Tris Speaker was one of the most prolific and underappreciated players in Red Sox history. Playing in the shadows of Ty Cobb during baseball’s “Dead Ball Era”, Speaker led the Red Sox to World Series championships in 1912 and 1915 and the Indians in 1920 as a player/manager. The “Grey Eagle” hit for high average, power, and production while establishing the standard for center field defense.
From deep in the batter’s box, the crouching Speaker held the bat at the hip to ensure greater contact. He struck out just 220 times during his 22-year career that included 3,514 career hits. Speaker displayed the strength to hit line drives into the gaps and down both lines, accounting for his still-standing major league record of 792 career doubles. Speaker batted higher than .350 nine times and higher than .380 five times en route to a .345 career batting average.
Despite the lofty batting statistics, Speaker won just one batting title courtesy of playing in the same era as Cobb, who won 12 batting titles and compiled a .366 career batting average. Like his career accomplishments, Speaker’s baseball cards pale in comparison to Cobb’s, but are quite impressive in their own right. Most baseball historians and vintage card collectors consider the 1909-1911 T206 card to be Speaker’s rookie. The card displays Speaker on the verge of making contact from his unique batting stance. Decent graded versions sell for as much as $7,500.
The original T206 baseball cards were issued in cigarette and loose tobacco packs through 16 different brands owned by the American Tobacco Co., including the “Ty Cobb” brand. The set includes the T206 Honus Wagner card, the most valuable and coveted card ever produced. One of the largest pre-World War I sets ever produced, the series also includes Hall of Famers Speaker, Cobb, Nap Lajoie, Cy Young, Walter Johnson and Christy Mathewson.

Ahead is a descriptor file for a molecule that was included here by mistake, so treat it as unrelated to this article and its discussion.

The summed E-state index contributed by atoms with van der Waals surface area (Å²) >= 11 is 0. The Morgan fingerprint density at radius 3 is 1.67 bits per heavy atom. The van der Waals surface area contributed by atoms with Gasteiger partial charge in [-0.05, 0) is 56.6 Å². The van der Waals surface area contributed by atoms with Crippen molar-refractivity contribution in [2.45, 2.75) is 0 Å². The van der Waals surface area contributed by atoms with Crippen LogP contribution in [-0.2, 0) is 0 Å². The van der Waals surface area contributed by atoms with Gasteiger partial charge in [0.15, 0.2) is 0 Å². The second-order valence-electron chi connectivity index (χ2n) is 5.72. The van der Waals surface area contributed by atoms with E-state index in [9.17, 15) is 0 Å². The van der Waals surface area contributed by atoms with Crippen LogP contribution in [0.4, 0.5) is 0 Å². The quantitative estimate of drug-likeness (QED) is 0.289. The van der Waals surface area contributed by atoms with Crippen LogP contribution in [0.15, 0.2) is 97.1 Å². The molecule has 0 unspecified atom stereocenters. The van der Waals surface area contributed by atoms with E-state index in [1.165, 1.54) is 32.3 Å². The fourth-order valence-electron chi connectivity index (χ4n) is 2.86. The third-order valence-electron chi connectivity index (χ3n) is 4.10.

Speed and defense also contributed to Speaker’s Hall of Fame career. He stole 436 bases and hit 222 triples (fifth on the all-time list) during his career. Speaker is considered the best center fielder of his time and one of the best ever. Playing in an era when long drives were rare, Speaker played extremely shallow — practically positioned as a fifth infielder — to cut down would be singles and bloop hits. His trademark play was racing to second base behind a confused or unsuspecting runner for a pick off play. Speaker is still the all-time leader in putouts and double plays for his position. He also recorded a record-tying 35 assists for the Red Sox in 1909 and 1912.
The majority of Speaker baseball cards display portrait or batting stance photos. However, the 1927 Exhibits card is one of the few that feature Speaker in action defensively. The photo shows Speaker as he awaits a throw, perhaps playing first base. The 63-card 1927 Exhibit Baseball Set featured a green hue of the black and white images on each card front — a relatively new and unique printing method for the time. Ungraded versions sell in the $125-$175 range.
Speaker’s unconventional path to centerfield started at a young age. After suffering two broken arms as a teenager, he taught himself to throw right handed. Despite throwing with his non-dominant arm, Speaker tried to break into professional baseball as a pitcher. After being turned down by New York Giants manager John McGraw for a tryout as a pitcher, Speaker went to the Texas League to learn centerfield with the Cleburne Railroaders in his native Texas.
A year later, he was purchased by the Boston Americans (later Red Sox) and became the regular centerfielder, playing alongside Hall of Famer Harry Hooper and defensive whiz Duffy Lewis to form the “Golden Outfield,” which was widely considered one of the best outfields in baseball history.
One of Speaker’s earliest cards with the Red Sox is from the 1910-1911 M116 Sporting Life series. A four cent investment would get readers of the Sporting Life newspaper a dozen sports cards. Speaker’s card features a colorized portrait displaying his Red Sox baseball jersey. Highly graded versions sell in excess of $5,900.